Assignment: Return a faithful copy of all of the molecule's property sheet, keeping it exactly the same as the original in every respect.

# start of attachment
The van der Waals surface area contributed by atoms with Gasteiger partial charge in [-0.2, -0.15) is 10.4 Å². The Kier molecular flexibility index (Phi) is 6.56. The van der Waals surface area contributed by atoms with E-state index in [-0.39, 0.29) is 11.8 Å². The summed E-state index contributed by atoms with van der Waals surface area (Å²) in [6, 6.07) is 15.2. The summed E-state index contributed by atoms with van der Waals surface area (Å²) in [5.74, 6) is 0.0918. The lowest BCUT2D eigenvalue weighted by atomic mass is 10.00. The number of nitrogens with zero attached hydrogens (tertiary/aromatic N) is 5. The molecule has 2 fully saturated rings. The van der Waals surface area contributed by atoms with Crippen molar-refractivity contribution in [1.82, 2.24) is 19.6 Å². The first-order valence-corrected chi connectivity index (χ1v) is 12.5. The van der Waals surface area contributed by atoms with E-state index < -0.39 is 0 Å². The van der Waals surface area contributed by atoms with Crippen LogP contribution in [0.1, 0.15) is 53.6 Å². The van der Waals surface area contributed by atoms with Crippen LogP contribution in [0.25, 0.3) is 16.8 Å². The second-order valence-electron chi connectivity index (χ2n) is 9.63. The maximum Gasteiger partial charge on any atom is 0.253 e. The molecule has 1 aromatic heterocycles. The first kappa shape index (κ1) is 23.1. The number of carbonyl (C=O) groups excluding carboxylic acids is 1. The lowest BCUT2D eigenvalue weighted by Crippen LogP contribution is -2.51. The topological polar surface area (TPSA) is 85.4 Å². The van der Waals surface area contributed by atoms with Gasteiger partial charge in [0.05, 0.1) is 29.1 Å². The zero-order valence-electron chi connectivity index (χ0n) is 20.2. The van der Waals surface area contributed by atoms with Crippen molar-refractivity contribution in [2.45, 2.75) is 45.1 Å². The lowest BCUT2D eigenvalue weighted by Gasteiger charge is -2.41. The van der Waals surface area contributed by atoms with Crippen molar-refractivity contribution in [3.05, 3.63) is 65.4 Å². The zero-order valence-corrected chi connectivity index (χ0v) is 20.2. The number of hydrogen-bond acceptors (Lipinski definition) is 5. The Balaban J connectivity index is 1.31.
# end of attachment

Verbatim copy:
The van der Waals surface area contributed by atoms with Gasteiger partial charge in [-0.2, -0.15) is 10.4 Å². The Kier molecular flexibility index (Phi) is 6.56. The van der Waals surface area contributed by atoms with E-state index in [-0.39, 0.29) is 11.8 Å². The summed E-state index contributed by atoms with van der Waals surface area (Å²) in [6, 6.07) is 15.2. The summed E-state index contributed by atoms with van der Waals surface area (Å²) in [5.74, 6) is 0.0918. The lowest BCUT2D eigenvalue weighted by atomic mass is 10.00. The number of nitrogens with zero attached hydrogens (tertiary/aromatic N) is 5. The molecule has 2 fully saturated rings. The van der Waals surface area contributed by atoms with Crippen molar-refractivity contribution in [1.82, 2.24) is 19.6 Å². The first-order valence-corrected chi connectivity index (χ1v) is 12.5. The van der Waals surface area contributed by atoms with E-state index < -0.39 is 0 Å². The van der Waals surface area contributed by atoms with Crippen LogP contribution in [0.1, 0.15) is 53.6 Å². The van der Waals surface area contributed by atoms with Crippen LogP contribution in [0.25, 0.3) is 16.8 Å². The second-order valence-electron chi connectivity index (χ2n) is 9.63. The maximum Gasteiger partial charge on any atom is 0.253 e. The molecule has 1 aromatic heterocycles. The first kappa shape index (κ1) is 23.1. The number of carbonyl (C=O) groups excluding carboxylic acids is 1. The lowest BCUT2D eigenvalue weighted by Crippen LogP contribution is -2.51. The topological polar surface area (TPSA) is 85.4 Å². The van der Waals surface area contributed by atoms with Gasteiger partial charge in [0.05, 0.1) is 29.1 Å². The zero-order valence-electron chi connectivity index (χ0n) is 20.2. The van der Waals surface area contributed by atoms with Crippen molar-refractivity contribution in [2.45, 2.75) is 45.1 Å². The lowest BCUT2D eigenvalue weighted by Gasteiger charge is -2.41. The van der Waals surface area contributed by atoms with Crippen molar-refractivity contribution in [3.05, 3.63) is 65.4 Å². The zero-order valence-corrected chi connectivity index (χ0v) is 20.2. The number of hydrogen-bond acceptors (Lipinski definition) is 5. The Balaban J connectivity index is 1.31.